Gout Triggers and How to Avoid Them
I can remember being in high school when my father was diagnosed with gout. As a very active man who downhill skis, cross-country skis, and golfs, watching him hobble around the house without knowing what he had done to himself was disconcerting.
After missing work for a few days, he came home from the doctor with several prescriptions and a fistful of patient education handouts. “Gout,” he said. He was a bit miffed.
A distant relative had gout but there had been no warning signs — just a swollen big toe one morning that was more painful than anything that he had ever experienced.
It has been almost 20 years since that day, and while he has had exacerbations, his gout has largely been under control through the use of prescription medication and dietary modifications. Through trial and error he has discovered that certain foods and beverages trigger his gout, whereas other well-known gout triggers will have no effect.
Gout is actually a form of arthritis. It comes on suddenly due to a buildup of uric acid in a joint, most commonly in the big toes or a joint in the lower body, although it can occur in any joint.
Uric acid is a normal byproduct of the breakdown of purines, which are found naturally in our bodies and in certain foods. The uric acid should then be transported to the kidneys and excreted in the urine. However, people with gout have an overproduction of uric acid or their bodies do not metabolize it properly, causing the development of gout.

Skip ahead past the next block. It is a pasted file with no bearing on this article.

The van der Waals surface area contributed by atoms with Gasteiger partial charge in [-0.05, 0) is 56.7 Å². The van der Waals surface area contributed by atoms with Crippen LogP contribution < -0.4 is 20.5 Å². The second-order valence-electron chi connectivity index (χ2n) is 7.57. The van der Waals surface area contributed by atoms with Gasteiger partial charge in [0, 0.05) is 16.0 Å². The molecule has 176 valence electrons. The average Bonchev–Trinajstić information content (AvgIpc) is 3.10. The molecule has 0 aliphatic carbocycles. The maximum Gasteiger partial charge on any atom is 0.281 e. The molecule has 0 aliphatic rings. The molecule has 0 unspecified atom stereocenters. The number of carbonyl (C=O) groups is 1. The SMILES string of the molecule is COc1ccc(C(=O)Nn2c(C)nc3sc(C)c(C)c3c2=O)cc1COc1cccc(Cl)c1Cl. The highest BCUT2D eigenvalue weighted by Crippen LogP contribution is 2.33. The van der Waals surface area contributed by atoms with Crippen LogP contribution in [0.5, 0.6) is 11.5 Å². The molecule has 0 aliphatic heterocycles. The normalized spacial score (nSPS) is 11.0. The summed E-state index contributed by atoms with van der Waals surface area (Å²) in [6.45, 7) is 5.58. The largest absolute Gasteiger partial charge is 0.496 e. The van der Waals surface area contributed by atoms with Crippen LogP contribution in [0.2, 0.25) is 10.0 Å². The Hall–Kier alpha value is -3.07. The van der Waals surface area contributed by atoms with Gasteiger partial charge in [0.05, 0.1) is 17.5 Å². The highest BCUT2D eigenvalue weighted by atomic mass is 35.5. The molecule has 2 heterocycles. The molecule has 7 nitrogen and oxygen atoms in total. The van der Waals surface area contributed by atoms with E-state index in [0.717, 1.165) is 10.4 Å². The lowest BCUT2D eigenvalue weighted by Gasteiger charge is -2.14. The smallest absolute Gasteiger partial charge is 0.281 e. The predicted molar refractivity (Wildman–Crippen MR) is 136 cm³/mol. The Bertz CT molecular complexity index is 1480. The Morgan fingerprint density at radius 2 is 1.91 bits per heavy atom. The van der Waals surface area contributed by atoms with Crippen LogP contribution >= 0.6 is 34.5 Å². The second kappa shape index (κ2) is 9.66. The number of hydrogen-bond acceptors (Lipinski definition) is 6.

Triggers for gout can be medical, dietary or lifestyle-related.
Medical- or lifestyle-related triggers include:
- Injury to the joints
- Illness or infection
- Diuretic medications that treat edema and/or heart failure
- Taking the drug Cyclosporine
- Crash diets
- Consuming too much alcohol
- Diets rich in purines
- Consuming too much sweet soda
There may be little that we can do to prevent gout if we are predisposed due to medical triggers. However, we can certainly prevent it if we know we are predisposed, such as having a family history, by avoiding dietary triggers. If you already have gout, avoiding dietary triggers and lifestyle-related triggers is helpful as well.
Let's take a closer look at some of these triggers of gout.
Gout can be triggered by a wide range of things, and one of the main causes of gout can be joint injury. It is important to take good care of your joint by not overworking yourself or your joints.
Be sure to take breaks when you feel fatigued or feel pain in your joint. These rest breaks and appropriate care could stop an injury from happening, which could then hopefully stop gout attacks.
Another common trigger of gout is taking certain diuretic medications, which are used for high blood pressure, heart failure, or swelling of the leg.
Medications, such as hydrochlorothiazide and furosemide, can cause gout attacks in your body. If you find that you have had a gout attack while on these medications, it is recommended that you speak to your doctor about your course of treatment and how it is not working for you.
Chemotherapy, alcohol, and other gout triggers to avoid.